This is being turned upside down — consumers are now taking centre stage and are no more at the bottom end of the value chain. Driven by the Internet primarily, content is now being consumed across devices and sources, anytime, at the convenience of the viewer. The value chain has been disrupted so much that, content creators can now reach directly to consumers just through the Internet, and decide their own monetisation mechanism or even deliver it for free.
This change has been driven not just by consumers, advertisers who are one of the key stakeholders, tend to benefit a lot as well. As we all know, Television Rating Point or TRP as a tool for judging the popularity or viewership of a piece of content is fuzzy at best. Not only do advertisers learn a lot through the viewership patterns of a consumer, they get to combine this with data they already have on that person and place incredibly personalised advertisements, whose conversions are incredibly more valuable (not that, the efficacy of an ad placed in TV was even measurable to begin with).
And, of course, the other stakeholder, being the content creator, now gets to understand what makes the target audience tick and iterate the content accordingly. The viewership data combined with the sheer interactive-ness of the platform where viewers comment either on the platform or on Twitter becomes much more valuable. Sound cloud, for instance, does a fabulous job for music streaming where the creator gets to exactly know how the listeners feel through the track.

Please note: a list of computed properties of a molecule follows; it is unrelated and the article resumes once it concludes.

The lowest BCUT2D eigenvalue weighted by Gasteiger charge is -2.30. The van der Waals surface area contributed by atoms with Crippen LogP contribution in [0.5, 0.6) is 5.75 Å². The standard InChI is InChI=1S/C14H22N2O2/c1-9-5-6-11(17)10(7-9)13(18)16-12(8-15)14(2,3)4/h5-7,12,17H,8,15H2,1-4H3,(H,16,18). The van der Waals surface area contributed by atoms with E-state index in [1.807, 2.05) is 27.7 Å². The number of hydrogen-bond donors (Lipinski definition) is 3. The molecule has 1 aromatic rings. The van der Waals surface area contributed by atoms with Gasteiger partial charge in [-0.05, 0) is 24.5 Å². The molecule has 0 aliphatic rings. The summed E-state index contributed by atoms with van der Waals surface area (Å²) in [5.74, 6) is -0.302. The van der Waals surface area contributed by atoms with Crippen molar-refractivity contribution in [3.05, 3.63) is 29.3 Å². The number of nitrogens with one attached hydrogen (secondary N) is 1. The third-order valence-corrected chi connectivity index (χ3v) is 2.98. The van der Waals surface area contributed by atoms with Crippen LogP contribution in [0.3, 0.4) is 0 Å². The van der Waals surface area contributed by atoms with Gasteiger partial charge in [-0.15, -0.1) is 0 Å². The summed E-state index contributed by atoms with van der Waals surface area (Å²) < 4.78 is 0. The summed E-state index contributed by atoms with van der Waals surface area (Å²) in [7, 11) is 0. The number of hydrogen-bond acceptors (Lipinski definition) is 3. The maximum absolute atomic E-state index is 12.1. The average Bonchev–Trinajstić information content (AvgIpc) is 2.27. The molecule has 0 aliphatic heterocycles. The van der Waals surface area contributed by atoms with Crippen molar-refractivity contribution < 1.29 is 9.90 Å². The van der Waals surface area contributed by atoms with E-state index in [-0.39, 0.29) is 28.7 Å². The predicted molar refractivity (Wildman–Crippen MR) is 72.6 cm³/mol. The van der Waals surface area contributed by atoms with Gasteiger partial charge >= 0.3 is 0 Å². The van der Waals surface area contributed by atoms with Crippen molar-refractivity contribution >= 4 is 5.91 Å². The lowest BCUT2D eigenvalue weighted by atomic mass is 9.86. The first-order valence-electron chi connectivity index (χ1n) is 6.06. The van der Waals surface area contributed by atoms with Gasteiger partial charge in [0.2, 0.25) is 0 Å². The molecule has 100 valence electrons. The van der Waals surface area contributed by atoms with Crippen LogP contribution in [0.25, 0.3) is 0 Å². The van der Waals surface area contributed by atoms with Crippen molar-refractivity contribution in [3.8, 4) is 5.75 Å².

When three of four stakeholders, tend to benefit through a transition, it becomes quite inevitable, obviously provided the infrastructure supports it. Which brings us to the India story.
India Gets Ready For Streaming Video
The way I look at it, for OTT (over-the-top) content or digital streaming to work, the following must fall in place:
1) High speed, ubiquitous Internet connectivity.
2) Reliable digital media player a.k.a. platform.
3) Illegal access to content should become harder to access.